3. Adjust make-up valve.

4. Readjust the belt tension.

Baltimore Aircoil Company


During operation, the tower should be inspected, cleaned, and lubricated on a regular basis. The required
services and the minimum recommended frequency for each are summarized in Table 1 on page N16 of this

Seasonal Shutdown:
1. Drain the cold water basin and all piping that will be exposed to freezing temperatures.
2. Clean and flush the hot and cold water basins with the basin strainers in place. Leave the cold water
basin drain open so rain and melting snow will drain from the tower. For Series 3000 Cooling Towers with
the optional BALANCE CLEAN Chamber, clean and flush the inlet strainer.
3. Clean the basin strainers and reinstall.
4. Cover the fan discharge opening to keep out dirt and debris on Series 3000 and Series 1500 Cooling
5. Lubricate the fan shaft bearings and motor base adjusting screw.
6. Close the shut-off valve in the make-up water line (supplied by others) and drain all exposed make-up
water piping.
7. Inspect the integrity of the corrosion protection system on the steel portion of the tower. (See section on
"Corrosion Protection").
8. On Series 1500 Cooling Towers, inspect the anti-skid tape on the internal walkway and replace as
necessary if deterioration or lifting is observed.
9. Secure the fan motor starting device in the off position. If inspection or repair requires service personnel
to work around either the fan or drives during shutdown, a personal safety hazard exists if this precaution
is not taken.
WARNING: No service work should be performed on or near the fans, motors, and drives or inside
the unit without first ensuring the fan and pump motors have been disconnected and locked out.

General Maintenance Procedures

Hot Water Basin
The system water enters the cooling tower through the hot water basin(s) Figure 4a. At design flow, the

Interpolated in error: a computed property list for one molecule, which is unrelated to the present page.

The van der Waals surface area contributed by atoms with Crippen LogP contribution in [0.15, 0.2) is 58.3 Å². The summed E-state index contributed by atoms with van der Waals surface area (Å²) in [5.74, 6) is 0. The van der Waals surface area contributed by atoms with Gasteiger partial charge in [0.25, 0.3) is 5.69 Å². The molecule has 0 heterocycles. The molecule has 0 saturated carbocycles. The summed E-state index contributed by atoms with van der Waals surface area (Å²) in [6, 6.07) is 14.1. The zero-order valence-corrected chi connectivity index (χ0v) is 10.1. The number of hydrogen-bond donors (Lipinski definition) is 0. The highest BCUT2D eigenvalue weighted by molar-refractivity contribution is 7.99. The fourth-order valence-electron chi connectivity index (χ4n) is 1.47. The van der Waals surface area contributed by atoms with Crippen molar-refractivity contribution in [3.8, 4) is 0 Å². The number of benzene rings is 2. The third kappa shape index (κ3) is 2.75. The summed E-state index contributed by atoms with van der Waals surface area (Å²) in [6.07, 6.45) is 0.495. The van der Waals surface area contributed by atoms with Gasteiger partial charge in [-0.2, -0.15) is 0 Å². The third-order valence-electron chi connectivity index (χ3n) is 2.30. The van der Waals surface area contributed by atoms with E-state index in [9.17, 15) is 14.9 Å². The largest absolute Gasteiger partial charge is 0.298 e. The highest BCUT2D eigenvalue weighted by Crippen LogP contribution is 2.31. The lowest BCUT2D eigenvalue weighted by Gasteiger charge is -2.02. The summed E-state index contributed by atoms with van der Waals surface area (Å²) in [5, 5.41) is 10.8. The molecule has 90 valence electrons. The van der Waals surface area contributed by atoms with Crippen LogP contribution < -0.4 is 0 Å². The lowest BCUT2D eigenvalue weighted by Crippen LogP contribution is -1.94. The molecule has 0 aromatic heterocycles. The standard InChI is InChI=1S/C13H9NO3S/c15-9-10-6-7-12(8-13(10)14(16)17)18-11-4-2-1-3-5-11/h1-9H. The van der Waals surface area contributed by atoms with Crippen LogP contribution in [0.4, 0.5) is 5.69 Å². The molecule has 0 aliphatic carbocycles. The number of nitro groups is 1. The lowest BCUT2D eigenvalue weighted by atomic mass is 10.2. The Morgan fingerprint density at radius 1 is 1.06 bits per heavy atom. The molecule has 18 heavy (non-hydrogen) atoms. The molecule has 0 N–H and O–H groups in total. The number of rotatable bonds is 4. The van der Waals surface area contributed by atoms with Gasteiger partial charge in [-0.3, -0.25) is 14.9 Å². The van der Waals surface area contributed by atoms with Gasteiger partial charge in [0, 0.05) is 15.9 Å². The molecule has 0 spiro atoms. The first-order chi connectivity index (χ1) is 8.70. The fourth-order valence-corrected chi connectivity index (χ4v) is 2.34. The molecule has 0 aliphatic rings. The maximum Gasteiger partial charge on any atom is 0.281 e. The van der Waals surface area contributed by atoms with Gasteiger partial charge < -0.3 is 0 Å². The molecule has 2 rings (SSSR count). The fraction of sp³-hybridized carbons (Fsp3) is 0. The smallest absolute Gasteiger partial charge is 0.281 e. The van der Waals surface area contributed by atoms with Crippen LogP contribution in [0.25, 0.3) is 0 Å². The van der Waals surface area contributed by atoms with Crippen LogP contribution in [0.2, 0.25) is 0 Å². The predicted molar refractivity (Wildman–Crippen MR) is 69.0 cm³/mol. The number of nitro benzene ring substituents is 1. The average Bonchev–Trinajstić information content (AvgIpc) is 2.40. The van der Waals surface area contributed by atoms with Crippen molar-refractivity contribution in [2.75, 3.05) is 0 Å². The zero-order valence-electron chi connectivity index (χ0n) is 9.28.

operating level should not be less than two (2) inches or greater than five (5) inches deep. Quarterly, or
more often as required, remove any dirt or debris which may clog the nozzles. Seasonally clean and flush
the hot water basin with fresh water.

Hot Water Basin and Integral Pre-Strainer (Series 1500):

The hot water basin, the integral pre-strainer and the nozzles must be kept clean Figure 4b. The Series
1500 water inlet is furnished with a removable pre-strainer at the inlet to prevent debris from entering the hot
water basin. This strainer should be periodically cleaned as shown in the Recommended Maintenance
Schedule. This is accomplished by removing the access panel on top of the unit and then removing the
strainer basket.

Figure 4a - Series 3000 hot water basin

Figure 4b - Series 1500 hot water basin

and pre-strainer

...because temperature matters

Operating and Maintenance Manuals

The following services should be performed whenever the cooling tower is to be shutdown for more than
3 days:


Optional BALANCE CLEAN Chamber (Series 3000):

Crossflow Cooling Towers

The water to be cooled enters the tower through a single connection and passes through the BALANCE
CLEAN Chamber. This device is equipped with an internal strainer. The bottom of the BALANCE CLEAN
Chamber is a capped cleanout connection. This can be used to periodically purge the BALANCE CLEAN
Chamber of dirt and debris as indicated in the Recommended Maintenance Schedule. This is accomplished
by un-bolting and temporarily removing the chamber bottom plate and inspecting the strainer for dirt and
debris, see Figure 5.

Figure 5 Strainer for optional


Cold Water Basin and Suction Strainer:

As the water circulating though the tower is cooled, it collects in the cold water basin and passes through the
suction strainer into the system. The operating water level is controlled by the make-up valve and should be
maintained at the operating water level shown in Table 2.
The operating water level in the cold water basin will vary with system thermal load (evaporation rate), the